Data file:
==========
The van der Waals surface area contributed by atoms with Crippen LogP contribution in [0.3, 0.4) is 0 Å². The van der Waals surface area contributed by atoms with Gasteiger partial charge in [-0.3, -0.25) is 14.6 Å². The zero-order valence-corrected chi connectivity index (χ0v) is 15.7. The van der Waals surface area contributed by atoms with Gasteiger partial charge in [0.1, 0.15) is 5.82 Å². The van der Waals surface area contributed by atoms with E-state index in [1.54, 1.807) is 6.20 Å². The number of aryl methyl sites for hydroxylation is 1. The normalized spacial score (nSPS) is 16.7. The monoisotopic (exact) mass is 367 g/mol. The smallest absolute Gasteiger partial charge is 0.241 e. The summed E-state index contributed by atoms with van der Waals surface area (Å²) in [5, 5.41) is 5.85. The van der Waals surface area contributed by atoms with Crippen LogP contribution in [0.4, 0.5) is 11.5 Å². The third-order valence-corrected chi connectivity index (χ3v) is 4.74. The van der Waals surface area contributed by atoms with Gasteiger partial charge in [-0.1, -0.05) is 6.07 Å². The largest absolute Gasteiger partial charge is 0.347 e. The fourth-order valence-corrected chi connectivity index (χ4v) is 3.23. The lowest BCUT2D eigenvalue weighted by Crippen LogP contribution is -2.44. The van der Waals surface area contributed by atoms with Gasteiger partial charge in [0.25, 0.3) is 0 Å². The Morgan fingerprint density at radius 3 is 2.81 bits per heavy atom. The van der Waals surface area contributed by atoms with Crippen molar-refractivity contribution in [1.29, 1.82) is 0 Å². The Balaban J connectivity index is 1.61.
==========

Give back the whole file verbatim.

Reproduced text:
The van der Waals surface area contributed by atoms with Crippen LogP contribution in [0.3, 0.4) is 0 Å². The van der Waals surface area contributed by atoms with Gasteiger partial charge in [-0.3, -0.25) is 14.6 Å². The zero-order valence-corrected chi connectivity index (χ0v) is 15.7. The van der Waals surface area contributed by atoms with Gasteiger partial charge in [0.1, 0.15) is 5.82 Å². The van der Waals surface area contributed by atoms with E-state index in [1.54, 1.807) is 6.20 Å². The number of aryl methyl sites for hydroxylation is 1. The normalized spacial score (nSPS) is 16.7. The monoisotopic (exact) mass is 367 g/mol. The smallest absolute Gasteiger partial charge is 0.241 e. The summed E-state index contributed by atoms with van der Waals surface area (Å²) in [5, 5.41) is 5.85. The van der Waals surface area contributed by atoms with Crippen LogP contribution in [0.4, 0.5) is 11.5 Å². The third-order valence-corrected chi connectivity index (χ3v) is 4.74. The van der Waals surface area contributed by atoms with Gasteiger partial charge in [-0.1, -0.05) is 6.07 Å². The largest absolute Gasteiger partial charge is 0.347 e. The fourth-order valence-corrected chi connectivity index (χ4v) is 3.23. The lowest BCUT2D eigenvalue weighted by Crippen LogP contribution is -2.44. The van der Waals surface area contributed by atoms with Gasteiger partial charge in [0.25, 0.3) is 0 Å². The Morgan fingerprint density at radius 3 is 2.81 bits per heavy atom. The van der Waals surface area contributed by atoms with Crippen molar-refractivity contribution in [1.29, 1.82) is 0 Å². The Balaban J connectivity index is 1.61.